Part of the magic of mythology is that each generation redefines stories for themselves—that’s why we never seem to get tired of a new retelling of a fairy tale. As individuals, we can do this as well.
In a goddess asteroid reading, I explore where the asteroids named for goddesses from various cultures and traditions—Diana, Artemis, Isis, Inanna, and many others—fall in your birth chart. It’s wonderful to incorporate these stories of feminine strength into our own personal mythologies.
I encourage anyone who has one of these consultations to read up on the mythological figures in their chart and think about what those figures mean for them personally. Often, their importance makes perfect intuitive sense instantly. Other times, it can be a lot like reading literature: deeper layers of meaning become clear upon reflection. Meditating upon these myths and symbols, reading up on them and maybe letting them percolate in dreams, can surface wonderful insights.
The one thing that has revealed itself to me very clearly over the past five years or so is that the asteroids definitely give pinpoint definition to a chart (particularly through progressions). They can be quite shocking when exact. … I’ve been working with a number of specific asteroids, but the rules seem to apply to all of them.
The asteroids’ specificity can definitely be startling (check out this exploration of Amelia Earhart’s and Alexandria Ocasio-Cortez’s charts, for example). I have yet to see a chart that did not reflect an uncanny synchronicity in the placement of asteroids, and I doubt I ever will. When one of these goddess asteroids is prominently placed, often conjunct an angle or planet, it can be particularly supportive, pointing out and highlighting strengths and gifts. They can also reveal opportunities and talents we may not know we have.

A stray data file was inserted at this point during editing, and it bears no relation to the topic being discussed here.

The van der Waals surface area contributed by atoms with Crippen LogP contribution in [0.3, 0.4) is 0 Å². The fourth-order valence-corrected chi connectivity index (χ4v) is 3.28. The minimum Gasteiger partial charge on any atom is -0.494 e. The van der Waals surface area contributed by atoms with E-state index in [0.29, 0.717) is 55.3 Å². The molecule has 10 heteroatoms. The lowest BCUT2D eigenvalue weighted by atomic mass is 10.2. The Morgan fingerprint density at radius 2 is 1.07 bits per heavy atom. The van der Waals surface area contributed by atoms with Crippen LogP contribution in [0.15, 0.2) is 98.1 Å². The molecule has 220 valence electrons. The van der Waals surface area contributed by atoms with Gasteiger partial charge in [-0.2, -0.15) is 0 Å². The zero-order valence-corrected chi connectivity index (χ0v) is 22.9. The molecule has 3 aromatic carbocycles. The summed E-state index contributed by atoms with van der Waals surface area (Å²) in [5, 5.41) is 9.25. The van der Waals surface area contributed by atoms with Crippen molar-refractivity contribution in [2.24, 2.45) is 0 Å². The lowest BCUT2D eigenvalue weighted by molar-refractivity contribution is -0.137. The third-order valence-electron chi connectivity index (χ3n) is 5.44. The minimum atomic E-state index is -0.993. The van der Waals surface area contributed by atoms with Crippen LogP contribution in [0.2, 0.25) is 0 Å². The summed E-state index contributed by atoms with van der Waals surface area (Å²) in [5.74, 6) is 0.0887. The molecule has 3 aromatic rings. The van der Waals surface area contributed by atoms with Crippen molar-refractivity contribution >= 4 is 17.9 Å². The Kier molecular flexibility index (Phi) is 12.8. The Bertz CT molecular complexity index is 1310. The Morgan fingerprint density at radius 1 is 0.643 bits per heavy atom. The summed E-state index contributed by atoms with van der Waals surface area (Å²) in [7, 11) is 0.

Some of the newly discovered dwarf planets—namely, Haumea, Makemake, and Eris—have also been named after feminine mythological figures. Eris, now officially named after the Greek goddess of strife, was initially nicknamed Xena, in honor of TV’s fictional warrior princess. Henry Seltzer has a highly empowering interpretation of Eris, in these increasingly militant times for women. The skies themselves, as astrologers have observed, seem to reflect changes in the world—a planet’s discovery tends to be oddly in alignment with its time. As women’s roles expand, these newly discovered feminine planetary bodies appear in the skies to reflect their lives and work.
Greek goddesses, 1891, artist unknown (Library of Congress via Wikimedia Commons)
Some astrologers work with the major feminine asteroids, points, and dwarf planets: Ceres, Vesta, Juno, Black Moon Lilith, Pallas. Some will choose to work with a single one, but not the others. Dawn Bogrodi was an expert in these, which she called the “Dark Goddesses,” and I studied them all with her. I do work with these points and bodies, particularly when I see them prominently placed in a natal chart.
Part of what’s so fun about the asteroid readings: prominent placements vary as much as we vary as individuals. So what you find in your natal chart truly is specific to you. I like to look at asteroids that reflect a person’s interests and work, and family and partnership constellations can also be remarkably synchronistic.
I have Juno as part of a first-house stellium, closely conjunct Mercury and Mars; a prominent Juno can indicate a strong social activist, and that’s been the case for me—I’ve spent much of my work life communicating about social justice. I offer these readings in that spirit: I believe they allow us to connect with supportive archetypes of feminine strength and expression that are currently deeply lacking in Western cultures.